PC CPU models
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PC CPU modelsThe brains of the PC is a central processing unit (CPU) made by Intel or AMD (Advanced Micro Devices). It stems from the Intel 8086 (x86) architecture in the IBM PC in 1981. Following is a brief history of PC CPUs, starting with the most current.
Core i3, i5, i7 and i9
Starting in 2008, Intel released the Core i5 and i7 series and the i3 two years later. In 2017, the first i9 was available. The Core "i" series superseded the Core Duo and Solo CPUs which were the first chips with the Core branding. Intel Xeon CPUs are high-end x86-based CPUs for servers and workstations. See Core i3, Core i5, Core i7, Core i9, Xeon, Core Duo and Core Solo.
Pentium, Celeron and Xeon from Intel
In 1993, Intel introduced the Pentium family, and numerous models were developed. Pentium chips ranged from entry-level desktop machines (Celeron and Pentium) to high-end Xeon servers. In 2001, Intel introduced the Itanium, an entirely different CPU that also ran x86 applications. See Pentium, Celeron, Xeon, Itanium and PC operating environments.
Athlon, Duron, Sempron, Opteron, Phenom, Ryzen
Starting in 1994, AMD introduced its first Pentium-compatible CPU, the K5. It was followed by the K6 and then the Athlon line in 1999. The Duron was subsequently introduced for the value market to compete with Intel's Celeron, and Duron chips were superseded by the Sempron in 2004. In 2003, AMD debuted the Opteron, its first 64-bit CPU, which was later renamed Athlon 64. Phenom processors came out in 2008. In 2017, AMD began shipping its Ryzen line based on a new Zen architecture.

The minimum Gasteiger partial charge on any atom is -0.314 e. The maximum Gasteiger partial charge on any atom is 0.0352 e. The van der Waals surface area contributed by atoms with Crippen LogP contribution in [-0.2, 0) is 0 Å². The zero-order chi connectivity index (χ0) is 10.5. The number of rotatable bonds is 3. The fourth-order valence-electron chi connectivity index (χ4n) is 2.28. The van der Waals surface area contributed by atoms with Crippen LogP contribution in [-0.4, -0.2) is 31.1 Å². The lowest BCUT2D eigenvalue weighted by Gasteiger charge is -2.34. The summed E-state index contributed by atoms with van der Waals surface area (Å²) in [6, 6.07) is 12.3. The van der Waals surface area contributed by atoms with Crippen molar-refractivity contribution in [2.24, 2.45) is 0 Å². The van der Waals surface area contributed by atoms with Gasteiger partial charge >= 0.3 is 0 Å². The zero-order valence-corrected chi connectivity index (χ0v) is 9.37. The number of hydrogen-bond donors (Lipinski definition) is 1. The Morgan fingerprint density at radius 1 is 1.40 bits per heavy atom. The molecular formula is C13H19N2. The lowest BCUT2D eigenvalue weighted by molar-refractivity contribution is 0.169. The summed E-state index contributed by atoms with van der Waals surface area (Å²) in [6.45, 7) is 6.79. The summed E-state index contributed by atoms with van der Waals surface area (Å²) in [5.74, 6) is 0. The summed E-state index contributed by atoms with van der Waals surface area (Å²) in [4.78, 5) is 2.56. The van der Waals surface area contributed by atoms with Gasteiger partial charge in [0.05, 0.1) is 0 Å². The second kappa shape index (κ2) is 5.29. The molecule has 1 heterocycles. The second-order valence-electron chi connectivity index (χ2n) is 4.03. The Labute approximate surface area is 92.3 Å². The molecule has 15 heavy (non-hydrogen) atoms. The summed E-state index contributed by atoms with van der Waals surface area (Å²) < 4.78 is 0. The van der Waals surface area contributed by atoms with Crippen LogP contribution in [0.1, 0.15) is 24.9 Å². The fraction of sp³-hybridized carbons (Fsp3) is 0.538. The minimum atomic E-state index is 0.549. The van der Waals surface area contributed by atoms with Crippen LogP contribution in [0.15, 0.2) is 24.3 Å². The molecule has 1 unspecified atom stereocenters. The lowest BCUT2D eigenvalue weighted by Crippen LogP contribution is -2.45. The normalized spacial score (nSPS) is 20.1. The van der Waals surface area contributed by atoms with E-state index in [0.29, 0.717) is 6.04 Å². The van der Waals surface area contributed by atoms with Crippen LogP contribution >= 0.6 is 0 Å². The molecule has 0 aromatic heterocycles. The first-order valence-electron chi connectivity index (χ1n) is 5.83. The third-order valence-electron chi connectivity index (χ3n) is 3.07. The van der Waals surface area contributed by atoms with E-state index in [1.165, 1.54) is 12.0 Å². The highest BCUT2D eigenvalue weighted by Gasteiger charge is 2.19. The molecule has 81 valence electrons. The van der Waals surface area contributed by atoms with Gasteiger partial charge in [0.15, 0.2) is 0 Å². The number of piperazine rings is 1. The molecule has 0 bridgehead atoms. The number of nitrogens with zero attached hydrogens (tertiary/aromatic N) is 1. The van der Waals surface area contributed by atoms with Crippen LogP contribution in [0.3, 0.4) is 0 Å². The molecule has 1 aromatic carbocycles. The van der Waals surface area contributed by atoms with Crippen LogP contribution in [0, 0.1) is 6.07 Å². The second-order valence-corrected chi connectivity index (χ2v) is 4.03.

386 and 486 from Intel
Am386, Am486 and Am5x86 from AMD
First used by Compaq in 1986, Intel's 386 introduced an enhanced architecture that has been carried forth in all subsequent chips, including the 486 and Pentium models. The 386 brought a 32-bit mode of operation and the ability to address 4GB of memory, although even today, most PC motherboards cannot hold anywhere near that amount. Even the 32-bit mode was rarely used until Windows 95 was introduced. In late 1989, the 486 came out, offering faster speed and a built-in math coprocessor, required by CAD programs.
In 1991, AMD introduced the Am386, the first 386-compatible CPU, which was followed by two 486-compatible models, the Am486 and Am5x86. See 386, 486 and AMD.
286 from Intel - AT Class
First used in the IBM AT in 1984, Intel's 286 was a 16-bit CPU that addressed 16MB of memory. ATs were just faster XTs, and memory above 1MB was rarely used for applications until Windows 3.0 became popular. By then, 386s and 486s were widely available. AT-class machines ran DOS and were extremely sluggish under Windows. See 286.
8088 from Intel - XT Class
The original PC launched by IBM in 1981 used Intel's 16-bit 8088 CPU. This chip family was designed so that the installed base of CP/M applications could be easily ported to the new architecture. See 8088 and CPM.
The 8088's simple architecture was limited to one megabyte of RAM. Nobody knew it would evolve into the world's largest desktop computer standard. Subsequent 32-bit 386, 486 and Pentium CPUs also included a 16-bit operating mode to conform to the original standard in order to run all the DOS and 16-bit Windows 3.x applications on the market. Such applications are still used today, running in CPUs with clock speeds a thousand times faster than the 8088. You may find an XT-class machine at a computer flea market.
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